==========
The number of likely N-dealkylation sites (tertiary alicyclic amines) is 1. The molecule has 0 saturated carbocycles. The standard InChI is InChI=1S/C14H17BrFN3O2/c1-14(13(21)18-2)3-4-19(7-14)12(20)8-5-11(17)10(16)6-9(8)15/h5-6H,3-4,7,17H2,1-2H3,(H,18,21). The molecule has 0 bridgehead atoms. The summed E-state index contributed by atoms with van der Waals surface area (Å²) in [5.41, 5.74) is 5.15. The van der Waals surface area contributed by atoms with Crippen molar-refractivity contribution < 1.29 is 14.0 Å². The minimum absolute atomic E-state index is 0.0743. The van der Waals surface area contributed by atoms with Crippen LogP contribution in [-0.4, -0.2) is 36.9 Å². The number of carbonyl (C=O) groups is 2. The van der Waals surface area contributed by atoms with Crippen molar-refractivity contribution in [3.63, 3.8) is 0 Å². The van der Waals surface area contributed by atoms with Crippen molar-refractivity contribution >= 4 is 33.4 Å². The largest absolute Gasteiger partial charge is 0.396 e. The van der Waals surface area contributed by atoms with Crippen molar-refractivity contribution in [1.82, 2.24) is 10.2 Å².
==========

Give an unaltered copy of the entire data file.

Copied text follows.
The number of likely N-dealkylation sites (tertiary alicyclic amines) is 1. The molecule has 0 saturated carbocycles. The standard InChI is InChI=1S/C14H17BrFN3O2/c1-14(13(21)18-2)3-4-19(7-14)12(20)8-5-11(17)10(16)6-9(8)15/h5-6H,3-4,7,17H2,1-2H3,(H,18,21). The molecule has 0 bridgehead atoms. The summed E-state index contributed by atoms with van der Waals surface area (Å²) in [5.41, 5.74) is 5.15. The van der Waals surface area contributed by atoms with Crippen molar-refractivity contribution < 1.29 is 14.0 Å². The minimum absolute atomic E-state index is 0.0743. The van der Waals surface area contributed by atoms with Crippen LogP contribution in [-0.4, -0.2) is 36.9 Å². The number of carbonyl (C=O) groups is 2. The van der Waals surface area contributed by atoms with Crippen molar-refractivity contribution in [3.63, 3.8) is 0 Å². The van der Waals surface area contributed by atoms with Crippen molar-refractivity contribution >= 4 is 33.4 Å². The largest absolute Gasteiger partial charge is 0.396 e. The van der Waals surface area contributed by atoms with Crippen molar-refractivity contribution in [1.82, 2.24) is 10.2 Å².